To Exercise or Not to Exercise: The Effects on Chronic Pain
A person in chronic pain most likely does not want to have exercise on the top of his or her list of things to do. However, it is now becoming standard practice to prescribe exercise as a weapon in the never-ending battle against chronic pain.
Rest is seen as a major cause of deconditioning, which in and of itself, can contribute to chronic pain. Chronic, non-malignant pain is a sensory AND emotional experience. It is incurable, but exercise can provide great assistance in lessening it, and lessening its impact.
Exercise can accomplish the following:
- Cause the body to release endorphins, natural chemicals in the body which prevent the sensation of pain from being transmitted to the brain, and which can lessen anxiety and depression, which themselves can magnify the pain experience.
- Strengthen muscles, which allows for less force being transferred to bones and cartilage, easing the pain of weight-bearing joints.
- Increase joint flexibility, which allows for less joint pain.
- Improve quality of sleep by lowering stress hormones.
- Increase the energy level.
- Allows weight loss, thus reducing stress on the weight-bearing joints.
Decrease the risk of hypertension, diabetes, heart attack and stroke.
Before an exercise program is initiated, patients should consult their physicians, so that they might be assured of the overall safety of the fitness program they embark upon. It is important to gradually enter into such a program, to emphasize consistency over intensity particularly in patients with more severe pain. And hopefully, as exercise improves energy and mood, patients will in turn enthusiastically look forward to their respective exercise regimen.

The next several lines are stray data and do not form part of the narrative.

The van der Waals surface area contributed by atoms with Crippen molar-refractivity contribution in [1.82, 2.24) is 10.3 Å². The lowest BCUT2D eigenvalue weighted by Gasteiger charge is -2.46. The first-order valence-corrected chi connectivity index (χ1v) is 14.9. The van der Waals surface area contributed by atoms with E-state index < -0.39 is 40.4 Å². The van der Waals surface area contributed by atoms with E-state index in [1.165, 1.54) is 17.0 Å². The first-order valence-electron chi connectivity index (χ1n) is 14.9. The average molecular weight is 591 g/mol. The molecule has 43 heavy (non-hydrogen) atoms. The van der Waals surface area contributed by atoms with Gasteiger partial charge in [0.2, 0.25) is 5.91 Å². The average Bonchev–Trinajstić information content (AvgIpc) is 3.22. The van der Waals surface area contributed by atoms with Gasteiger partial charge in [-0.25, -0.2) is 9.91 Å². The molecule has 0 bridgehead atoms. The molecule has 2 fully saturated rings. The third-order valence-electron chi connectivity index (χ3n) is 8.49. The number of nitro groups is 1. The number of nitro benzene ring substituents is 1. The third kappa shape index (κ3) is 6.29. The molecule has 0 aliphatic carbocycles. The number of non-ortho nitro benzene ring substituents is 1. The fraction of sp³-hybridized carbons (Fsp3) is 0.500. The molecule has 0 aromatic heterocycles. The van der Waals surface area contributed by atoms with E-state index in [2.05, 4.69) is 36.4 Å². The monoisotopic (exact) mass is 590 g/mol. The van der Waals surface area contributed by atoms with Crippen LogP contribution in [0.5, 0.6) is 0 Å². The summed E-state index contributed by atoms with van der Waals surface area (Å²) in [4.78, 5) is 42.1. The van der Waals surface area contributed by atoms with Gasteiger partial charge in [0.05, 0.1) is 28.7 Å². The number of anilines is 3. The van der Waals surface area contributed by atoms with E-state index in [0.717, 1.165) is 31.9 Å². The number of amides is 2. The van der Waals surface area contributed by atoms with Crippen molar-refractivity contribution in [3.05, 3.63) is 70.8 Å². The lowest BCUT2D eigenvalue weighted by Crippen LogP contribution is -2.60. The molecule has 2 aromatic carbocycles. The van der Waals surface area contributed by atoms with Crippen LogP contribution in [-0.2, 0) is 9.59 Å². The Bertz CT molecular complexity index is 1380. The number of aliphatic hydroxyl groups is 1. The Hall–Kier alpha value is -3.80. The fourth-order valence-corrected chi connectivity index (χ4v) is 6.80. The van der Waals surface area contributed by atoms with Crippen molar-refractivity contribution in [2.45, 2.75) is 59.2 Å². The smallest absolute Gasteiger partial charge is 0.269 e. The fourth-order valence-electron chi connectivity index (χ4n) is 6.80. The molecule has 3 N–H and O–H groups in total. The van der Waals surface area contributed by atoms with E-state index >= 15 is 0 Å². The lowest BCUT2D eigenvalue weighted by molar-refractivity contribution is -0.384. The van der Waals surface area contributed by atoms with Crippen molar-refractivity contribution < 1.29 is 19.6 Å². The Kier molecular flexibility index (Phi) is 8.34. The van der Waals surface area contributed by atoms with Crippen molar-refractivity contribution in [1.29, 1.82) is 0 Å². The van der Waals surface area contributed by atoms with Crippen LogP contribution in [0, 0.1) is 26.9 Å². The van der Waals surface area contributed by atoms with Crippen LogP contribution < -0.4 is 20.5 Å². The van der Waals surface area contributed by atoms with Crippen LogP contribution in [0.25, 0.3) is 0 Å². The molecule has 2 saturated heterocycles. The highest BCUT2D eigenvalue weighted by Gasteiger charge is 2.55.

For most people with chronic pain, exercise will be only one of many tools used. It can easily fit into a multi-disciplinary approach, which includes medication, diet, visualization, relaxation, acupuncture and biofeedback. All these have the goal of rendering pain manageable.
But if pain is increased as a result of the activities a chronic pain patient chooses, then that activity should stop. While there is nothing wrong with sore or tired muscles the day after a "workout," there is something wrong to have joint pain, or to have chronic pain made worse.
Patients with chronic pain should not ignore the effects exercise has on the sensory experience of pain and the emotional experience of pain. Exercise can lessen both, and make life worth living.
Anything that accomplishes that surely is worth trying.